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handy with the steel
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View attachment 251132

The front main seal had been spinning in the pump and was only retained by about 1.5mm around the edge when I found it. The FMS had rubbed a groove into the back of the timing belt pulley nearly 1mm deep. At the time my crankcase ventilation was a 3/4 hose run from one valve cover to the 4" intake just after the pod filter.

:oops: Why was the crank pulley rubbing on the timing cover? It looks like it wasn't on there flush.
 

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I think it was a combination of the FMS leaking oil on the aged plastic and the assembly being pushed towards the dampener by the expanding FMS pushing the timing pulley and belt guide forward. All bolts were in place on the cover, dampener hadn't de-laminated or anything like that.
 

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handy with the steel
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Ah ok, that makes sense.

yeesh man, good thing you caught this.
 

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Discussion Starter #24
I was running a GT3582R on a stock block JDM 6 speed car for nearly 10 years, it was only driven two or three times a year typically. It was running around 18psi and I expect the car was pushing around the 400-450rwhp mark, street driven but often hard. When I pulled the motor to perform the 100,000km service I found this... View attachment 251132 View attachment 251133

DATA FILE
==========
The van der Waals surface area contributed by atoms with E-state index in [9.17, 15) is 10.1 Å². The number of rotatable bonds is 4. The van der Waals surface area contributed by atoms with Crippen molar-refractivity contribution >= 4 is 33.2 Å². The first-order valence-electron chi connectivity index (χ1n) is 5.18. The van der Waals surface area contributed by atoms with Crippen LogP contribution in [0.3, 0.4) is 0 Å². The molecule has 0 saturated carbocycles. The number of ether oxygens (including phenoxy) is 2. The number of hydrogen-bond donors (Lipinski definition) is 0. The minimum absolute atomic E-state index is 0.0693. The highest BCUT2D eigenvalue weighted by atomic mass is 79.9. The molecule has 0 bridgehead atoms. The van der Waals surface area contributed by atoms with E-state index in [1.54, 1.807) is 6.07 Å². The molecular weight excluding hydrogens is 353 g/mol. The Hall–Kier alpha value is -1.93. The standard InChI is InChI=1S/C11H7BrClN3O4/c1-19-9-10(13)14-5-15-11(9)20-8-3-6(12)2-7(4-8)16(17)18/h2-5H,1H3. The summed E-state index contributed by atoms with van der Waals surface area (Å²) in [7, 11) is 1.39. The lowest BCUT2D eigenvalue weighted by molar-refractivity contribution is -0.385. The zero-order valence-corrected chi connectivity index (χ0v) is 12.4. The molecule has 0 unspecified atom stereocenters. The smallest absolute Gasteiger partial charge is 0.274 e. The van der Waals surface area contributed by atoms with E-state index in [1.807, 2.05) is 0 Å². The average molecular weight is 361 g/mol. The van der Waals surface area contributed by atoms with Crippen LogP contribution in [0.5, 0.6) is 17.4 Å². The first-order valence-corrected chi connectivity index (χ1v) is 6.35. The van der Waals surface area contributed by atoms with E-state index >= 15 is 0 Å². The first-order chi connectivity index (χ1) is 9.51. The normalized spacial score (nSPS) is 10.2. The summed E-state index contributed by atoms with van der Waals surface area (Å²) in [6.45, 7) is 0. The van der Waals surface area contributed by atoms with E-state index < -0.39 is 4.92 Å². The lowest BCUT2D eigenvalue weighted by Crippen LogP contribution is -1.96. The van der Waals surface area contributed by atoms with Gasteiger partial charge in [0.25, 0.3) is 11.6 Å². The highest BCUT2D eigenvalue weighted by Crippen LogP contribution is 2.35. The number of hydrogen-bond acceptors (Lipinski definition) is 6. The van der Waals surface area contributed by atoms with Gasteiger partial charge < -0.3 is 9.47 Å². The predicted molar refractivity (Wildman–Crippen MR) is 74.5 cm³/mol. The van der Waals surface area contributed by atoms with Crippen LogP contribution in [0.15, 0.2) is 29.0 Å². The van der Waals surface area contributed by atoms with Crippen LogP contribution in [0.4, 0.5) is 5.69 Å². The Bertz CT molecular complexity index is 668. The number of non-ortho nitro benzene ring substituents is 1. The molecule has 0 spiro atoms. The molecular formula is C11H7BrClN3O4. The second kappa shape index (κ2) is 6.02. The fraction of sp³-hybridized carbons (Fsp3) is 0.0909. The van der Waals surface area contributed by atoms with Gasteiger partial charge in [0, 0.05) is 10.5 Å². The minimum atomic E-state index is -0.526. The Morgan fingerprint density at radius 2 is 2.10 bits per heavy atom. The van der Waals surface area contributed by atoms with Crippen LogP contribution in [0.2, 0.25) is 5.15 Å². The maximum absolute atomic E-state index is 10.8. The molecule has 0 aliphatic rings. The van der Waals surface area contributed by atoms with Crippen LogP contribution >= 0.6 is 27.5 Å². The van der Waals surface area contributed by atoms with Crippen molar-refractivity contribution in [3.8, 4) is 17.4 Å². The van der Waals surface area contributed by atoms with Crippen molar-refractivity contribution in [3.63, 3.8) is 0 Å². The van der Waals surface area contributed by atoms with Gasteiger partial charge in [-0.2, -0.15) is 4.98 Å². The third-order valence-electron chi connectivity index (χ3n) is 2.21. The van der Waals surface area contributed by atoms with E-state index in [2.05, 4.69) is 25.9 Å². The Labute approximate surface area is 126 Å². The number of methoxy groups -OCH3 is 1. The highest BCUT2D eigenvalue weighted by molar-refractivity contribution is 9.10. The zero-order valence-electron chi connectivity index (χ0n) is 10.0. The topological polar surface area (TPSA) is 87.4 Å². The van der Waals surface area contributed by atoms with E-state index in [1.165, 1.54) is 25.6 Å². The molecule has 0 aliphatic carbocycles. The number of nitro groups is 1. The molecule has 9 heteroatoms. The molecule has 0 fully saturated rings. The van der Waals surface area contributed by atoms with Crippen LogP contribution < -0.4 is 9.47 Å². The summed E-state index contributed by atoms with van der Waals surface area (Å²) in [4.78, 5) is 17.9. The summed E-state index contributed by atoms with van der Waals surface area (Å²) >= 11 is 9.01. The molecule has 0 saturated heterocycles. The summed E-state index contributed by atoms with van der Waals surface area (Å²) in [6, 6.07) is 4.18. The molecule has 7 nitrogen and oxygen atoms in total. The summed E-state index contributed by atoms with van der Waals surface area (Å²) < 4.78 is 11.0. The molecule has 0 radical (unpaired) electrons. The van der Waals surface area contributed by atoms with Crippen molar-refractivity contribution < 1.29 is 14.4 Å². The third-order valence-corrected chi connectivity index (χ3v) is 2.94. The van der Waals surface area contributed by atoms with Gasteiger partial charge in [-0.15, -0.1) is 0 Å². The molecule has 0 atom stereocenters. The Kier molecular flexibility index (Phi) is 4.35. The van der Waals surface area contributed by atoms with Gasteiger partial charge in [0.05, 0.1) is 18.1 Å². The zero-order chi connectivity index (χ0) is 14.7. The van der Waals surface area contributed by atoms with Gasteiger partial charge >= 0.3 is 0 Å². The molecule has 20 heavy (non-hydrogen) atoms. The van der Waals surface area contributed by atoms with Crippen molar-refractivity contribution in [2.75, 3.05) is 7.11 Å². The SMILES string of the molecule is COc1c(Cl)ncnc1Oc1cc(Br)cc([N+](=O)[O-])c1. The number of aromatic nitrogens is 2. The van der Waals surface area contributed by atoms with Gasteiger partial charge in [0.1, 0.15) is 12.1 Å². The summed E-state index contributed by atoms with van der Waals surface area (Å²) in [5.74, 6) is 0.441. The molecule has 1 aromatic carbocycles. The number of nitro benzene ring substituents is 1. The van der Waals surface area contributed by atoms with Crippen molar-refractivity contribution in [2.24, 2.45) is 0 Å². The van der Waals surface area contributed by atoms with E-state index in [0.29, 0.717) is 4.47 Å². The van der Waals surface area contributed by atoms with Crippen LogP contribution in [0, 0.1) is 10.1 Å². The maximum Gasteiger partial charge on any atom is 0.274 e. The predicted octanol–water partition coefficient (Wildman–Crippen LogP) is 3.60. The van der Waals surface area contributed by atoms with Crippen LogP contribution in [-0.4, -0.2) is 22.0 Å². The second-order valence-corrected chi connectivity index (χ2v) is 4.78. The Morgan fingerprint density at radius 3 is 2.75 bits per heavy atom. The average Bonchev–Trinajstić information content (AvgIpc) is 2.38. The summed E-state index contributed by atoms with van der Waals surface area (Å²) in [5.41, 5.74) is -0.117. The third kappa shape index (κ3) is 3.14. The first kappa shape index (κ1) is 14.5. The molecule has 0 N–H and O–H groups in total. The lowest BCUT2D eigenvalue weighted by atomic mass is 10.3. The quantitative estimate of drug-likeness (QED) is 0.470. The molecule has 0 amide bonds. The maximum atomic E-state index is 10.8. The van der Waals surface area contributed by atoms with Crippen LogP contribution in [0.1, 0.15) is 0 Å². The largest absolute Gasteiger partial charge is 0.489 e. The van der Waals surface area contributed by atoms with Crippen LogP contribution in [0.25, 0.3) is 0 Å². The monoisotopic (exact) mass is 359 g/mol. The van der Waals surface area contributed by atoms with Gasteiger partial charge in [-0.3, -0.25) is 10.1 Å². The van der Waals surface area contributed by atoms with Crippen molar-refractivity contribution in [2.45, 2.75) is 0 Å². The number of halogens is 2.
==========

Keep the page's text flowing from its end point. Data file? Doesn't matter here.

The front main seal had been spinning in the pump and was only retained by about 1.5mm around the edge when I found it. The FMS had rubbed a groove into the back of the timing belt pulley nearly 1mm deep. At the time my crankcase ventilation was a 3/4 hose run from one valve cover to the 4" intake just after the pod filter. I didn't get compression numbers on the motor as I only intended to be doing the 100,000km service. The condition of the engine now it is disassembled gives me no reason to believe there was excessive blow-by on the rings. I did find the crankcase PCV to be passing air in both directions until I cleaned it out with degreaser.

I've come to understand just how important it is to vent your crankcase effectively if you want to keep your seals in. I dodged a bullet here, and I intend on not being shot at a second time. I'll be running large lines on the two sets of valve covers I've got for each engine build. Both are being disassembled completely (baffles drilled out and drilled and tapped) and having AN bungs welded on to attach them to a catch can. I know this is another thing to add to the expensive list of things to get your Supra back on the road... but I think long term it's a good safe option to make sure your bottom end can breathe when it needs to.

edit: Just found a great video of Mr Grannas performing this on youtube -
Thanks for the video. Adding this to my "to do" list!
 

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Happy that these days the info is so available, glad to share it. I'm in the greasy bits of a 10+year build now myself, the more cool cars on the road the better these days I say :D

Good luck with your build! You're in the right place for good info on Supra/2jz info here :)
 
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